(Tel) 202. 638.1526 , (Fax) 202.638.4664, naeh@naeh.org
National Coalition Against Domestic Violence, P.O. Box 18749, Denver, CO, 80218-0749;
303/839-1852, Fax: 303/831-9251.
National Coalition for the Homeless, 2201 P St NW, Washington, DC 20037, 202.462.4822
National Domestic Violence Hotline, 3616 Far West Boulevard, Suite 101-297, Austin, TX
78731-3074. Hotline numbers: 1-800-799-SAFE(7233), 1-800-787-3224 (TDD) .
National Resource Center on Domestic Violence, 6400 Flank Dr., Suite 1300, Harrisburg, PA
17112-2778; 800/537-2238.
National Clearinghouse for the Defense of Battered Women, 125 S. 9th St., Suite 302,
Philadelphia, PA 19107-5116; 215/351-0010; Fax: 215/351-0779.


American Civil Liberties Union, Women’s Rights Project. “Domestic Violence and
Homelessness”, 2004. Available at www.aclu.org.
DeSimone, Peter et al. Homelessness in Missouri: Eye of the Storm?, 1998. Available for $6.00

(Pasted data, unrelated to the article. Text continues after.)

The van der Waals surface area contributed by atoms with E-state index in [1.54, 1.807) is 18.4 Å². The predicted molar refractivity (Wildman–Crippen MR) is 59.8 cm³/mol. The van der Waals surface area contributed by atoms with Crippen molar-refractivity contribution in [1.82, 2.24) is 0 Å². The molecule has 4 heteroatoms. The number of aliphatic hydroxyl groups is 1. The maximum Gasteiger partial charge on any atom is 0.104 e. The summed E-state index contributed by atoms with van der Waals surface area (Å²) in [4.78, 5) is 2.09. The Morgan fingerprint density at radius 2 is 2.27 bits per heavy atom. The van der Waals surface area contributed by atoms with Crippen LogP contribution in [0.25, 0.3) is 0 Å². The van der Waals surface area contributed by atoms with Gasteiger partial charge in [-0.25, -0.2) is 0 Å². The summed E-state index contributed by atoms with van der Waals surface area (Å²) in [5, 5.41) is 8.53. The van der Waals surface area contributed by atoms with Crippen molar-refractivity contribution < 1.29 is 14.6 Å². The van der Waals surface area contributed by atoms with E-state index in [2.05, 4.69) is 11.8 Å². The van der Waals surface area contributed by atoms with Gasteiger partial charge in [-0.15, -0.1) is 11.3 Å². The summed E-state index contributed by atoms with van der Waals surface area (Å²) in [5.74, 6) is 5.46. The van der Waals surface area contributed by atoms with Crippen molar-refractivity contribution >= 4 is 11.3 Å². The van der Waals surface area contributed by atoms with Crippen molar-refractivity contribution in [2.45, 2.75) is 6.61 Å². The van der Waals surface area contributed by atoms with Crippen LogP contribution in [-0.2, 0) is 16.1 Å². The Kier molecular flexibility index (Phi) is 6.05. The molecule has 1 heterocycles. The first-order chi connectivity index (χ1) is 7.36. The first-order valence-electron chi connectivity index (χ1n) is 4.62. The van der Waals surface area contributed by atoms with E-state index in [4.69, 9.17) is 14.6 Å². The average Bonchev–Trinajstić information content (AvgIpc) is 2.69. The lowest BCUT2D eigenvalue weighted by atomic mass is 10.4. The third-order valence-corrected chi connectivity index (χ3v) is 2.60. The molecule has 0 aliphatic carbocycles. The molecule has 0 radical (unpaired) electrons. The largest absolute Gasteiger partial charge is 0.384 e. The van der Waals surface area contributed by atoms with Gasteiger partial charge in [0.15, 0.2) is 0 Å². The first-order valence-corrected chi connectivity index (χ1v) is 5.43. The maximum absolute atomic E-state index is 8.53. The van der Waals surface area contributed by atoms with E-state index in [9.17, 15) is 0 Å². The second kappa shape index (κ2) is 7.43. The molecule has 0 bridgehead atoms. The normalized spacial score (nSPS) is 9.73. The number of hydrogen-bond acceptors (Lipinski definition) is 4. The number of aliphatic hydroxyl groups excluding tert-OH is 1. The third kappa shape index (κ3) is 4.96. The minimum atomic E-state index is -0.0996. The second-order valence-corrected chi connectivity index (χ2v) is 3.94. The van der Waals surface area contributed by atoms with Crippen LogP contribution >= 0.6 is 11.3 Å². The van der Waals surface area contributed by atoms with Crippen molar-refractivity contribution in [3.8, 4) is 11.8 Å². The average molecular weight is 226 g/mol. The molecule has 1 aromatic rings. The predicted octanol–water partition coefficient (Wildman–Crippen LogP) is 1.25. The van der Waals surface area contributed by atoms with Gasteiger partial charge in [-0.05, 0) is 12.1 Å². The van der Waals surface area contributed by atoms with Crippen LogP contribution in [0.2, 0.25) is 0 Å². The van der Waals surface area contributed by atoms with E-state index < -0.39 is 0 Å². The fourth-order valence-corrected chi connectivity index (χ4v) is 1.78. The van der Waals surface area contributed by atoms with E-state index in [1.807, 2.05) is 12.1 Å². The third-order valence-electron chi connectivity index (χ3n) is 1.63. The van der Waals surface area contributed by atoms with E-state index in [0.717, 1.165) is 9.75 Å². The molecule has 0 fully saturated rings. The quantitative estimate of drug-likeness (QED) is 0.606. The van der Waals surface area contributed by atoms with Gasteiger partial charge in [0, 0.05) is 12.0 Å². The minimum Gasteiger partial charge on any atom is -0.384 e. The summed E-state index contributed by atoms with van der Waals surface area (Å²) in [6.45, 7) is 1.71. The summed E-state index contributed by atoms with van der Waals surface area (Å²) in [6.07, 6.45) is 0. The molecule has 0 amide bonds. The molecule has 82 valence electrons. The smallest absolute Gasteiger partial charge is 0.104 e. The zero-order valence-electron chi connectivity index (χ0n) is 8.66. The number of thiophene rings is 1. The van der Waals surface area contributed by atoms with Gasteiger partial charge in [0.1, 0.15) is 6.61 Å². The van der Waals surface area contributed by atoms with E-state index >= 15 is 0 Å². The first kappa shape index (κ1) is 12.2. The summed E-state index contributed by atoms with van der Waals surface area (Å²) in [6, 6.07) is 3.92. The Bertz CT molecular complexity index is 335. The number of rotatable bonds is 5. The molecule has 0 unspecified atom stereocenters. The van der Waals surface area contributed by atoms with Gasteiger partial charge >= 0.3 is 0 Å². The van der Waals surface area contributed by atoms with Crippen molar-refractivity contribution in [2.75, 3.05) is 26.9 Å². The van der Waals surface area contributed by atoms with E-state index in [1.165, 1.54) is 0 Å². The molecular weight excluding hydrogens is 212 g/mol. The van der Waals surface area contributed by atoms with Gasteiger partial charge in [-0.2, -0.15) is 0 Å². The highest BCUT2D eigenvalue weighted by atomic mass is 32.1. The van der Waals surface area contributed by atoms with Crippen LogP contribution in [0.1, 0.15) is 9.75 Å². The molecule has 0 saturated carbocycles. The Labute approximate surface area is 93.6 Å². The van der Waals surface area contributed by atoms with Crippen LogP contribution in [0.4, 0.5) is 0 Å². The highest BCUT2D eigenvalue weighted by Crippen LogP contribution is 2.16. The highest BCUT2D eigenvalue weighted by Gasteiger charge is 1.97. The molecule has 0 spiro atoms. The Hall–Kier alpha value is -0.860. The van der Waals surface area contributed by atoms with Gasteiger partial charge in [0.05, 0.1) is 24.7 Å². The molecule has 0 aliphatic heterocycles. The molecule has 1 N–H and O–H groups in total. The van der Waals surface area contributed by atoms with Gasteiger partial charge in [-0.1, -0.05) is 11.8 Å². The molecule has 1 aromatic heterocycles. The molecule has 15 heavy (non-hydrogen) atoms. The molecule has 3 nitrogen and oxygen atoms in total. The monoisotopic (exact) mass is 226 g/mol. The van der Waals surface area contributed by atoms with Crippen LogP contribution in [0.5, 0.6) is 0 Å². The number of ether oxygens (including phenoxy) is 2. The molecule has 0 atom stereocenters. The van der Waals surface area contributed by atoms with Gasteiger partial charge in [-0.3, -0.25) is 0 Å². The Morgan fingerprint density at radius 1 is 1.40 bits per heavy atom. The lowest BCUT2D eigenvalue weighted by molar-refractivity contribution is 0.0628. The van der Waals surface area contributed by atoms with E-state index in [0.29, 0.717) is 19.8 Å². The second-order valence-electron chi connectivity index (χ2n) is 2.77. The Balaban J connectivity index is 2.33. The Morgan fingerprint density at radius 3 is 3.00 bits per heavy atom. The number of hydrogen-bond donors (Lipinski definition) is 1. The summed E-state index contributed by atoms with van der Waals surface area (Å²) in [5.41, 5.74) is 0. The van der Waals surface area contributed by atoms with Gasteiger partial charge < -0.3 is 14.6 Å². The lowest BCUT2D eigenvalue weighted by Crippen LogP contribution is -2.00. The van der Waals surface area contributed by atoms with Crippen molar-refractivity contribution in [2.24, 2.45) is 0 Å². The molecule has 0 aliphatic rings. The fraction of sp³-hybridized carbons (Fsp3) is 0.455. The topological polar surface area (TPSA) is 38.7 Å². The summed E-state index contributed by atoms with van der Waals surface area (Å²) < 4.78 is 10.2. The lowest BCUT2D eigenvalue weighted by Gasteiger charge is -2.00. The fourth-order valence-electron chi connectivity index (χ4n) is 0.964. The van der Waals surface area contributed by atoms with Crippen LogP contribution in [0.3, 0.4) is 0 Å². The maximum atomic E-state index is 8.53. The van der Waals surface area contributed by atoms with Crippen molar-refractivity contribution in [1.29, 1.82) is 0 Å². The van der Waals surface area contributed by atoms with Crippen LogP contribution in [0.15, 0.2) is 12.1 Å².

from the Missouri Association for Social Welfare, 308 E. High St., Jefferson City, MO 65101; 573/634-2901.
Douglass, Richard. The State of Homelessness in Michigan: A Research Study, 1995. Available,
free, from the Michigan Interagency Committee on Homelessness, c/o Michigan State Housing Development Authority, P.O. Box 30044, Lansing, MI 48909; 517/373-6026.
Homes for the Homeless. Ten Cities 1997-1998: A Snapshot of Family Homelessness Across
America. Available from Homes for the Homeless & the Institute for Children and Poverty, 36 Cooper Square, 6th Floor, New York, NY 10003; 212/529-5252.
Institute for Women's Policy Research. "Domestic Violence and Welfare Receipt," 1997. IWPR